In more than three decades in radio, Don Imus has pushed the envelope with sexist, homophobic and racist remarks that more than once got him into hot water. But his politically incorrect satire has been tempered by an intellectual and considerate side: He runs a camp for sick kids, cares about politics and has an eye for books that can catapult them onto the best-seller list. That combination of irreverence and seriousness is why fans tune in, why CBS Radio syndicates and MSNBC simulcasts his show, and why A-list political and media guests often have a few minutes to spare for the “I-Man.
” Now the 66-year-old Imus finds himself on a new playing field in the wake of fury over his calling players on the Rutgers University championship women’s basketball team “nappy-headed hos” last week. Experts say that the uproar, which led to a two-week suspension of Imus starting April 16 (because of charity broadcasts scheduled for this week), indicates that watchdogs, aided by the Internet, are shifting the boundaries for radio and television personalities.
“Before the Internet and the blogs, if the mainstream media didn’t call you accountable, the tree fell in the forest and no one heard it,” said Boston University journalism professor Tobe Berkovitz. “I’m having a hard time understanding where Don Imus’ comments have anything to do with the 19th or 20th century,” said Richard Levick, a Washington, D. C. , crisis strategist. “They are remarkably archaic in their racism and sexism. ” Critics were not satisfied by the network sanctions.
“This appears to be nothing more than an effort by NBC News and CBS Radio to make the controversy go away,” said Karl Frisch, spokesman for Media Matters for America, which originally called attention to Imus’ remarks on mediamatters. org Wednesday. “They must take responsibility for continuing to air Don Imus after years of similarly bigoted language. ” Meanwhile, Imus’ high-profile political and media regulars are under pressure to quit chatting on the air with a man whose comments the Rev. Al Sharpton called “abominable” and “racist” and whose actions prompted the Rev.
Jesse Jackson to protest Monday outside NBC in Chicago. It is unclear whether Monday’s sanction will dampen that drumbeat. Imus’ allies began to come forward as CBS and MSNBC executives huddled separately before announcing their suspension of one of radio’s original shock jocks. Two Republican presidential contenders, Sen. John McCain and former Arkansas Gov. Mike Huckabee, said they accepted Imus’ apology and would return as guests on his program. “He has apologized,” McCain said. “He said that he’s deeply sorry. I’m a great believer in redemption.
Whether he needs to do more in order to satisfy the concerns of people like the members of that team, that’s something that’s between him and them. I’ve certainly made many mistakes in my life, and I’ve apologized, and most people have accepted that apology. ” Said Huckabee: “He’s continued to have me on his show when I said stupid things. What Imus said was wrong, but he seems genuinely sorry. He’s certainly not the first celebrity to put his foot in his mouth — and he won’t be the last. ” But Democratic candidate Sen. Barack Obama said Monday, “The comments of Don Imus were divisive, hurtful and offensive to Americans of all backgrounds.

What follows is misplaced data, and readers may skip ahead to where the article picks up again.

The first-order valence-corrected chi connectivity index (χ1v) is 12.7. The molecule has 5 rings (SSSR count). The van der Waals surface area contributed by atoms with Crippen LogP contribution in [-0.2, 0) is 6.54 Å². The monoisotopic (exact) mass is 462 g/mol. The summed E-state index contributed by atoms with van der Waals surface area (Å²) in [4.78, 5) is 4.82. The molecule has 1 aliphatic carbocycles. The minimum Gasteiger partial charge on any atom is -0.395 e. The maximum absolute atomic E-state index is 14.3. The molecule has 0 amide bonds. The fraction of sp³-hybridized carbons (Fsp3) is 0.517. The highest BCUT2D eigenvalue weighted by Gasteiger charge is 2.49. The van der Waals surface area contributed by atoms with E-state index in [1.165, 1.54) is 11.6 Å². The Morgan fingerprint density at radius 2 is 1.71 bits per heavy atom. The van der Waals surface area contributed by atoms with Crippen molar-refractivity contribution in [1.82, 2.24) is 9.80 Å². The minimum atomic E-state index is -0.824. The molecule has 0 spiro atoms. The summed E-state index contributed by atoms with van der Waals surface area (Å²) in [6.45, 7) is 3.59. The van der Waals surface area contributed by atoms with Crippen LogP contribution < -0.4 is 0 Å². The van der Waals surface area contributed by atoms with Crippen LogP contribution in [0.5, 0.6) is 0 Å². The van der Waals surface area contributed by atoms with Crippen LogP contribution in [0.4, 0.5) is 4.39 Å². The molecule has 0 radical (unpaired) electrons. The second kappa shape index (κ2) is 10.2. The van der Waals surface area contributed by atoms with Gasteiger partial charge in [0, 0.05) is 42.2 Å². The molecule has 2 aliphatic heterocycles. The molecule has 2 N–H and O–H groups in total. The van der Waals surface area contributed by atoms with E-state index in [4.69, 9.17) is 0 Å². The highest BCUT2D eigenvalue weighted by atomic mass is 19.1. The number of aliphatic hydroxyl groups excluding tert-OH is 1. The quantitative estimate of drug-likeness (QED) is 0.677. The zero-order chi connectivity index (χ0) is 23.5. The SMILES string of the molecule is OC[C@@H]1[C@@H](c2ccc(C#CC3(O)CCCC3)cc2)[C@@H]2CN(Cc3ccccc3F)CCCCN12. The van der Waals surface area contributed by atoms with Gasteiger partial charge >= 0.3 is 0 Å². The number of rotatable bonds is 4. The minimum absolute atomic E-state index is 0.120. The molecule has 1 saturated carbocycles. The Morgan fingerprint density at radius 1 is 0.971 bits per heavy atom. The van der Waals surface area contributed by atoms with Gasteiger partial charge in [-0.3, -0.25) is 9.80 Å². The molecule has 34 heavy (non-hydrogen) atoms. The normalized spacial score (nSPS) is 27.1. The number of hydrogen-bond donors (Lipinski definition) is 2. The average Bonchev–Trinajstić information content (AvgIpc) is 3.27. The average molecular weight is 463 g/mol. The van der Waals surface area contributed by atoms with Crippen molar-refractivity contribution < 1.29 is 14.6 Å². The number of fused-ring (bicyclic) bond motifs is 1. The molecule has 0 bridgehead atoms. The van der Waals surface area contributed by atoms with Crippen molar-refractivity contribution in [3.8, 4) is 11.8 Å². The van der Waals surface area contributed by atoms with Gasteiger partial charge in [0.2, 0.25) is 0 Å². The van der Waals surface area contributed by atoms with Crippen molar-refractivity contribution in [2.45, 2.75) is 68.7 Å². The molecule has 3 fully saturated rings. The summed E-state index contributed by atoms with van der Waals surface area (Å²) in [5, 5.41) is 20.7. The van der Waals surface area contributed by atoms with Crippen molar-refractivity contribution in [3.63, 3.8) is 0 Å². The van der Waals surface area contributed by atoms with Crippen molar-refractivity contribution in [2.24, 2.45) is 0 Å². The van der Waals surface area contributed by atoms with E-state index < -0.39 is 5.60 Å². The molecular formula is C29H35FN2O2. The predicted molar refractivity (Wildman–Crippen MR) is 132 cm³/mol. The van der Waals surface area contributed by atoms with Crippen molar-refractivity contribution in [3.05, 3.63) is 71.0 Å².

With a public platform comes a trust. As far as I’m concerned, he violated that trust. ” And Bob Steele, who teaches ethics to journalists at the Poynter Institute, said it is “unwise for journalists to go on his program. It not only condones his behavior but gives a level of credibility to him and his program. ” He says Imus does talk “about substantive issues, which is why politicians and journalists go on. But you have to look at the whole picture. You can’t just look at one corner and say, ‘Yeah, he talks about good issues,’ and ignore the serious problems. “
Tom Rosenstiel of the Project for Excellence in Journalism says the incident is bound to affect Imus’ long-term future. “Imus has always had it both ways. He can be quite lowbrow and off-color. He can seem like the everyman political analyst, non-ideological but incisive. Political and media people crave his imprimatur precisely because they want to appeal to his audience. “If Imus cleans up his act and goes into anger management or rehab like a damaged comedian or actor, it may annoy his audience base that like him precisely because he goes right up to the edge. ” http://www. usatoday. com/life/people/2007-04-09-imus-analysis_N. htm